You can also create custom probes against each backend –> https://azure.microsoft.com/nb-no/documentation/articles/application-gateway-create-probe-classic-ps/

Traffic Manager

Traffic Manager is a DNS based load balancing solution. It is as simple as when a client requests a particular resource, Azure will respond with one or another backend resources. Even thou it is an Azure features it can also be used for on-premises load balancing.

The logic behind it is pretty simple we create an resource in Azure which is the traffic manager resources, which will be bound to an FQDN (resourcename.trafficmanager.net) when someone asks for this particular resource the traffic manager object will look at the available endspoints that it has to determine which are healthy and not and which is the preffered endpoint for this client. The endspoint are just other FQDN which could be a resource from an Azure datacenter on an on-premises web services which is available on an external solution.

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Traffic Manager can be used to direct clients to their closest datacenter as well using the default performance based routing method

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So how to we use this externally? Since we can’t actually use an traffic-manager.net URL for our external users. The way to do this is to point the traffic-manager.net as an CNAME alias for the official FQDN. So for instance www.msandbu.org would be a CNAME alias to iis.traffic-manager.net which would again resolve into our endpoints which might be another address entirely, dependong on the routing method and availability.

So now we have gone trough all the different load balancing features in Azure, can we combine and mix different load balancing features to achive even more uptime and better performance?  Yes!

A good example is using Traffic Manager in Combination with Azure Load Balancing, think about having an e-commerence solution where we have multiple instances deploying across different Azure regions.

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Where we can for instance have Traffic Manager to load balance between different regions which will point the end-user to the closest location and from there we have Azure Load Balancing to load balance between resources inside each region. This is by using the combination of DNS + TCP based load balancing.

Now since we have all these nifty features in Azure why would we even need third party vendor load balancing features at all ?

  • Sure Connect (Meaning that the load balancing will queue incoming requests that the backend resources are unable to process)
  • Better granular load balancing (For instance load balancing with custom probes and monitors, SIP traffic, Database load balancing, group based load balancing on multiple ports. Different load balancing methods)
  • Content switching (Allows us to load balance requests based upon which URL for instance a end-user is going to)
  • Web Application Firewall capabilities (Now Azure only has Security Groups ACLs but it has no deep insight into what kind of traffic is hitting the external services, most ADCs have their own WAP feature which can be used to migiate attacks)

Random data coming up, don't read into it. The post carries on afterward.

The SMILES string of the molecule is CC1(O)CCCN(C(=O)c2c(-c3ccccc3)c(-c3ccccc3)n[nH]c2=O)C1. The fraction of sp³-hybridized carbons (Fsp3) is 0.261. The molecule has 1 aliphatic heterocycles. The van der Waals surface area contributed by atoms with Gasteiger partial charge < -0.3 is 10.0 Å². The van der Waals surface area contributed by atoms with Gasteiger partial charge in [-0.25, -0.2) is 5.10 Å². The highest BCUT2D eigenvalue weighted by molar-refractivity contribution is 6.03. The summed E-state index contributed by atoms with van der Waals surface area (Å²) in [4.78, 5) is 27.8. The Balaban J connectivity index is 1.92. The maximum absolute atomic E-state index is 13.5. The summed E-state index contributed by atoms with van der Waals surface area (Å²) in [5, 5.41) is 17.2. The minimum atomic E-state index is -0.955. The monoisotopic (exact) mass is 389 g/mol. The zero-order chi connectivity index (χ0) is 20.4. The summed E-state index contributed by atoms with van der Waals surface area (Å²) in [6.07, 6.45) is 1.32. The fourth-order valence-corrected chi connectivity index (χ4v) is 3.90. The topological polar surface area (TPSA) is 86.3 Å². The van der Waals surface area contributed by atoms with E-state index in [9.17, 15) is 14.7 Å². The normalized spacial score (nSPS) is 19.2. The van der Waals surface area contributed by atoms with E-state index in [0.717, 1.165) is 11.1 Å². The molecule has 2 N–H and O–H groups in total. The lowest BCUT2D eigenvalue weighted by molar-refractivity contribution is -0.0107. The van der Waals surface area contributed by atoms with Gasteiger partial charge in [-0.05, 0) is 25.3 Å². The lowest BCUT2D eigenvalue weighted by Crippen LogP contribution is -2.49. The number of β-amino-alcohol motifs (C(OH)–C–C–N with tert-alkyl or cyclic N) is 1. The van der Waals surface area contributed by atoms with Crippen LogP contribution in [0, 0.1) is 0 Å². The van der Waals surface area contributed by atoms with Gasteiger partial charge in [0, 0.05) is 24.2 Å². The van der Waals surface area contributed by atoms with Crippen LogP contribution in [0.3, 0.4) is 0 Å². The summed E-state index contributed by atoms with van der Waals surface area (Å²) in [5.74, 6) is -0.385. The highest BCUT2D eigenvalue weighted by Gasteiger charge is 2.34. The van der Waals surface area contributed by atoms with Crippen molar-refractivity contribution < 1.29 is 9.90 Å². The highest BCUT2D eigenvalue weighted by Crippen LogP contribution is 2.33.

• Rewrite and Responder policies (Being able to alter HTTP requests inline before hitting the services, when moving from one site to another for instance without needing to change the external FQDN, or changing HTTP headers) We can also use Responder policies to respond directly to blocked endpoints
  • HTTP Caching and Compression (Most ADC’s can cache often access data, it can also compress outbound data in order to optimize traffic flow)
  • Web Optimization (In most cases these solutions can also do optimization of the web traffic going outbound to further optimize the traffic)
  • GSLB (Most ADCs also have their own Global Server Load balancing features which does the same feature as traffic manager does)

Now most of these solution are available from the Azure marketplace, and most cases require their own license as well but they all run as a virtual machine instance and has the same limitations as they do. So how would they fit in?

In most cases it will be a combination of many elements. Since the ADC runs as virtual appliance they have the same limitations. They need to be placed in their own availbility set. We in most cases cannot use their built-in HA feature because of the Azure networking limitations for failover, therefore we need to use the Azure Load balancing do distribute traffic between them and use the probe to check if they are online or not.  Also in this scenario we have all web servers and NetScaler in the same virtual network, but only the NetScaler will be bound to the Azure Load balancing as the backend pool, since the NetScaler will handle internal communication with the web servers

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Now we have a 3 way load balancing feature setup, so an example traffic flow would look like this.

1: User requests test.msandbu.org
2: Traffic Manager responds with a Public IP from the Azure region which is closest the end-user
3: User initiats connection with the IP closest in the Azure region
4: The Azure Load balancing feature which serves the VIP looks at the connection and fowards it to one of the active NetScalers
5: The NetScaler looks at the request and travers any policies for load balancing, content switching, url rewrites or WAP policies